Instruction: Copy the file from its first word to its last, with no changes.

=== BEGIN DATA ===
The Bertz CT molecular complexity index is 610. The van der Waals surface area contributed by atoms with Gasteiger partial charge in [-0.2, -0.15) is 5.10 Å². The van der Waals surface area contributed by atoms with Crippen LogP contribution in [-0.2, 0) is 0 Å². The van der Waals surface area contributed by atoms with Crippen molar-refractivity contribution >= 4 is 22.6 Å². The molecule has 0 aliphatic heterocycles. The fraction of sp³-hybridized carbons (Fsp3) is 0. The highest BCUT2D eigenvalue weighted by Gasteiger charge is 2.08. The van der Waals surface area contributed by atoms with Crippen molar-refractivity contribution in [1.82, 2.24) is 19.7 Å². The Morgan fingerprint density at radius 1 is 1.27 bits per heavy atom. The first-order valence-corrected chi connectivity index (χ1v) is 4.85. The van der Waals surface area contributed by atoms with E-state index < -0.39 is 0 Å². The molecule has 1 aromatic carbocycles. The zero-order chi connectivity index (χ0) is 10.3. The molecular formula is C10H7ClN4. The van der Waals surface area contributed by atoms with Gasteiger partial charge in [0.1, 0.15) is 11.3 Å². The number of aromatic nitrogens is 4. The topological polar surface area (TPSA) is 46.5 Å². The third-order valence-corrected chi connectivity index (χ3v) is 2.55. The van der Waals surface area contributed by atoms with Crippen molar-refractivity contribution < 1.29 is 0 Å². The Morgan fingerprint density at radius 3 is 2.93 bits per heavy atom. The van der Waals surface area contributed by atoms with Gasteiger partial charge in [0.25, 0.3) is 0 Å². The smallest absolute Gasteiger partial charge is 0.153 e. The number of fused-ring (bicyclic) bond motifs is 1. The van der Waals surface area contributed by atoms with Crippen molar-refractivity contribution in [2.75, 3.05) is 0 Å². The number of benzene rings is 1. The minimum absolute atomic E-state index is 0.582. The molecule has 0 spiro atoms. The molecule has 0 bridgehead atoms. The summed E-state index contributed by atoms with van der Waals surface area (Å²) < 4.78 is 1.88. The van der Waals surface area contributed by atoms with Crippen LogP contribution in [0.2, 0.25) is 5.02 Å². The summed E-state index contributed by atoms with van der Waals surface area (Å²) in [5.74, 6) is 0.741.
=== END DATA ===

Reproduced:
The Bertz CT molecular complexity index is 610. The van der Waals surface area contributed by atoms with Gasteiger partial charge in [-0.2, -0.15) is 5.10 Å². The van der Waals surface area contributed by atoms with Crippen LogP contribution in [-0.2, 0) is 0 Å². The van der Waals surface area contributed by atoms with Crippen molar-refractivity contribution >= 4 is 22.6 Å². The molecule has 0 aliphatic heterocycles. The fraction of sp³-hybridized carbons (Fsp3) is 0. The highest BCUT2D eigenvalue weighted by Gasteiger charge is 2.08. The van der Waals surface area contributed by atoms with Crippen molar-refractivity contribution in [1.82, 2.24) is 19.7 Å². The Morgan fingerprint density at radius 1 is 1.27 bits per heavy atom. The first-order valence-corrected chi connectivity index (χ1v) is 4.85. The van der Waals surface area contributed by atoms with E-state index < -0.39 is 0 Å². The molecule has 1 aromatic carbocycles. The zero-order chi connectivity index (χ0) is 10.3. The molecular formula is C10H7ClN4. The van der Waals surface area contributed by atoms with Gasteiger partial charge in [0.1, 0.15) is 11.3 Å². The number of aromatic nitrogens is 4. The topological polar surface area (TPSA) is 46.5 Å². The third-order valence-corrected chi connectivity index (χ3v) is 2.55. The van der Waals surface area contributed by atoms with Crippen molar-refractivity contribution < 1.29 is 0 Å². The Morgan fingerprint density at radius 3 is 2.93 bits per heavy atom. The van der Waals surface area contributed by atoms with Gasteiger partial charge in [0.25, 0.3) is 0 Å². The smallest absolute Gasteiger partial charge is 0.153 e. The number of fused-ring (bicyclic) bond motifs is 1. The van der Waals surface area contributed by atoms with Crippen molar-refractivity contribution in [2.75, 3.05) is 0 Å². The number of benzene rings is 1. The minimum absolute atomic E-state index is 0.582. The molecule has 0 spiro atoms. The molecule has 0 bridgehead atoms. The summed E-state index contributed by atoms with van der Waals surface area (Å²) < 4.78 is 1.88. The van der Waals surface area contributed by atoms with Crippen LogP contribution in [0.2, 0.25) is 5.02 Å². The summed E-state index contributed by atoms with van der Waals surface area (Å²) in [5.74, 6) is 0.741.